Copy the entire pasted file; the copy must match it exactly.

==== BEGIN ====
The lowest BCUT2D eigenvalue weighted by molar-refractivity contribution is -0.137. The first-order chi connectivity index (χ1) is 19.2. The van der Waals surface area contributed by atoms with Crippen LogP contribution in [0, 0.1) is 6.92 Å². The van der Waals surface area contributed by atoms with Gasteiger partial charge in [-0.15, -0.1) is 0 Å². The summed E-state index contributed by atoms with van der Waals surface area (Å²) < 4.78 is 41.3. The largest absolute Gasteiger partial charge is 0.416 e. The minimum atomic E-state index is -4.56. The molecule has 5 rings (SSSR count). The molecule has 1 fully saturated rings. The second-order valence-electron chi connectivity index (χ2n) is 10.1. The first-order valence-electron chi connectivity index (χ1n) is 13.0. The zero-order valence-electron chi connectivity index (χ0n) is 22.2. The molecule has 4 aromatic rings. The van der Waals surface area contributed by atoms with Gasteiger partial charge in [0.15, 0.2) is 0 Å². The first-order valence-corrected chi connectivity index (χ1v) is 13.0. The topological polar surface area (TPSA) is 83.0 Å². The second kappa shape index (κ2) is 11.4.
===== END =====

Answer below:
The lowest BCUT2D eigenvalue weighted by molar-refractivity contribution is -0.137. The first-order chi connectivity index (χ1) is 19.2. The van der Waals surface area contributed by atoms with Crippen LogP contribution in [0, 0.1) is 6.92 Å². The van der Waals surface area contributed by atoms with Gasteiger partial charge in [-0.15, -0.1) is 0 Å². The summed E-state index contributed by atoms with van der Waals surface area (Å²) < 4.78 is 41.3. The largest absolute Gasteiger partial charge is 0.416 e. The minimum atomic E-state index is -4.56. The molecule has 5 rings (SSSR count). The molecule has 1 fully saturated rings. The second-order valence-electron chi connectivity index (χ2n) is 10.1. The first-order valence-electron chi connectivity index (χ1n) is 13.0. The zero-order valence-electron chi connectivity index (χ0n) is 22.2. The molecule has 4 aromatic rings. The van der Waals surface area contributed by atoms with Gasteiger partial charge in [0.15, 0.2) is 0 Å². The first-order valence-corrected chi connectivity index (χ1v) is 13.0. The topological polar surface area (TPSA) is 83.0 Å². The second kappa shape index (κ2) is 11.4.